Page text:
This is the third in a series of posts on how we lost the fight to protect the Urban Containment Boundary which protected from development the rural “green-fields” in the southernmost area of the city. Plans for a golf course resort and a big box retail “master planned community” didn’t proceed. A new proposal has come forward however, ahead of our upcoming Official Community Plan review.
In the first post I mention that a Downtown Business Improvement Area (BIA) had been organized. It had a board of directors that included two city councillors and met at the council table of the day at City Hall on Wallace Street.
Funding for the Downtown Nanaimo Business Improvement Association, from both a commercial property levy and matching funds from general revenue (the only BIA in the province double-funded like this), was withdrawn by the last Council and we're left with the cautionary tale of how not to structure a BIA. Its greatest failing was its inability to stand up to the perhaps greatest threat to downtown's future, the elimination of the UCB.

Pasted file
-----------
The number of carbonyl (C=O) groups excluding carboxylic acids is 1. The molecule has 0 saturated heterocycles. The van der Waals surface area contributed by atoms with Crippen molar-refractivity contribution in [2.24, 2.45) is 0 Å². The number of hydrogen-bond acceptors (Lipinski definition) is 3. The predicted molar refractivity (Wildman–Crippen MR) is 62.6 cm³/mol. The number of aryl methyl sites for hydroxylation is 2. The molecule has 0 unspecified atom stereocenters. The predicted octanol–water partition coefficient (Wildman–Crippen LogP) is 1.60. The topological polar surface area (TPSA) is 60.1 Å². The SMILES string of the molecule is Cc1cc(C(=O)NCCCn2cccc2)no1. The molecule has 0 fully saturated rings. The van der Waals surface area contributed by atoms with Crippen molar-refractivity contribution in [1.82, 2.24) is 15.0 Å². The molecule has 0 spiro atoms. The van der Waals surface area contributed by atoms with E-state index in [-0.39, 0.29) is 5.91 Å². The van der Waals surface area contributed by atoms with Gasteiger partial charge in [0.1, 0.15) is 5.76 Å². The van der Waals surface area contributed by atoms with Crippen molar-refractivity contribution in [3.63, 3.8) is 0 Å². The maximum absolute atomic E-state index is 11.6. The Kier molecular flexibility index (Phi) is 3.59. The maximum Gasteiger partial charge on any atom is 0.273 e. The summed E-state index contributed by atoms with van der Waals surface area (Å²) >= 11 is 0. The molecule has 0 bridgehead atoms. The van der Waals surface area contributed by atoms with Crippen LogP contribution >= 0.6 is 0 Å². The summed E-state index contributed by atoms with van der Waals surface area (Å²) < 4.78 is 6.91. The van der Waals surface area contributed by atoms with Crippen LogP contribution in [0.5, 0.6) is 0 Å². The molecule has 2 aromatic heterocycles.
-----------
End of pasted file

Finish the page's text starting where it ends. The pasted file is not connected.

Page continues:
Over its history it had suffered membership revolts and the removal of its President by City Council. It was increasingly unaccountable and opaque.
It ran on hubris and too much money. It thought of itself as an unelected arm of government, directors sat around the Council table for their meetings giving them an inflated view of their own importance. Two City Councillors were also on the board of directors, if memory serves, Diane Brennan and Bill Holdom.
Individually board members would express opposition to the removal of UCB, but were compromised and co-opted by City Hall. The BIA had one job, protect downtown from the force that had done it harm: low population density car-dependent sprawl and the subsequent corporate-owned shopping centres. At the public hearing at which the UCB was eliminated the BIA didn't speak up, board members sat on their hands afraid to displease the Councillor board members or risk the loss of City funds.